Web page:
I'm sure many of you have been the lucky commuter on a light rail train or bus that has encountered some newfangled problem getting you from point A to point B. Whether it be a wheelchair lift stuck in the out and up position, or a door that wont close on the train we have all been affected in one way or another by a "Service Disruption".
Generally speaking, when something stops the wheels of a bus from moving the fix is relatively easy with instructions from a supervisor. In worst cases, when a bus absolutely refuses to crawl another inch it's not so bad since sending another bus is as easy as sending a driver out with a new bus. You may be a little late and irritated, but at least you will be on your way.....eventually.
When it comes to Light Rail, problems are a little more complicated to troubleshoot and sort out. Not only are we dealing with the Light Rail trains themselves but we also are dealing with overhead power lines, substations, track switches, signaling, and electricity. When problems arise, Light Rail supervisors crawl out of the ballast to offer help which is why the problems on the train are usually short lived short of a major incident.
Here are a few examples of minor situations that cause "Service Disruption"-
(considering my rookie status as a Light Rail driver)
When the wind blows too hard, the train loses connection to the overhead wire system that powers the system. When this happens, all kinds of systems need to be reset, checked and rechecked again by yours truly before the train will move again.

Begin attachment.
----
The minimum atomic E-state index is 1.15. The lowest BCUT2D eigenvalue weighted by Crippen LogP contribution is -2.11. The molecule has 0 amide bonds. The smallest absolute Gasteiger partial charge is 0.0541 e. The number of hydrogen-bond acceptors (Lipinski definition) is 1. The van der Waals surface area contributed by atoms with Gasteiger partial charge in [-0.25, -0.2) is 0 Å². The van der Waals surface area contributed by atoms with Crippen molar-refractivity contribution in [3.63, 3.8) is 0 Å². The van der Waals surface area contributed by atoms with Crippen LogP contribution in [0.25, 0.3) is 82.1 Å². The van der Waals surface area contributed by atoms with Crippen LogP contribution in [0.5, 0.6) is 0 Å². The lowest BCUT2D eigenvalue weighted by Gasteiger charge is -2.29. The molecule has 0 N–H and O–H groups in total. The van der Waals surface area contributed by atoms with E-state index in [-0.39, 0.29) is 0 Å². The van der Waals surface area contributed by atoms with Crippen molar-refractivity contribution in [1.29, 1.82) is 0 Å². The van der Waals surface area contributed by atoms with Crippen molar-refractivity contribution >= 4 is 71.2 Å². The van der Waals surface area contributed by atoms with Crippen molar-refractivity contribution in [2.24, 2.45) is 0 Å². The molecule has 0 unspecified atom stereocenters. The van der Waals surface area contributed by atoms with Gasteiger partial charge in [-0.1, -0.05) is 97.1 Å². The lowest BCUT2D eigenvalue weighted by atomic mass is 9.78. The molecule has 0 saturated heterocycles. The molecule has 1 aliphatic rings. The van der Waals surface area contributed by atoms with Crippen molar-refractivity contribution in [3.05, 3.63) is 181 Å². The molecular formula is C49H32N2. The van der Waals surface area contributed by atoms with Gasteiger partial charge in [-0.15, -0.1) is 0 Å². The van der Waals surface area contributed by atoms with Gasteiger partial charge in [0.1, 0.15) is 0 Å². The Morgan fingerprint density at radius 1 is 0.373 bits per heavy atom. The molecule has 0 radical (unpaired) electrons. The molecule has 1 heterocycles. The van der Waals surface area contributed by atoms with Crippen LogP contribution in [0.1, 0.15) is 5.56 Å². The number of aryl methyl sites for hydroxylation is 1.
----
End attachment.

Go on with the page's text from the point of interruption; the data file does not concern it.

Same goes when the weather in Sacramento reaches upwards of 100 degrees. The wires that supply power to the train gain some slack caused by the heat, and in turn lose connection with the train at high speed.
And finally, teaching a Spanish engineer how to Speak German, and a German engineer how to speak Spanish.
At RT, I drive 2 types of Light Rail trains. The old school Siemens cars (German) and the new school CAF cars (Spanish).
When the German cars play strictly with the other German cars, all is good.
When the Spanish cars only boogie with the other Spanish cars life is great.
When you mix the two, most of the time all hell breaks loose. For some reason, they just don't know how to communicate with one another. It seems that they play nice for a few trips, and then one says something to the other and neither of them want to play anymore.
I'm not sure why RT insists on mixing the two, but as the weather gets warmer we can look forward to some good old fashioned German-Spanish culture immersion.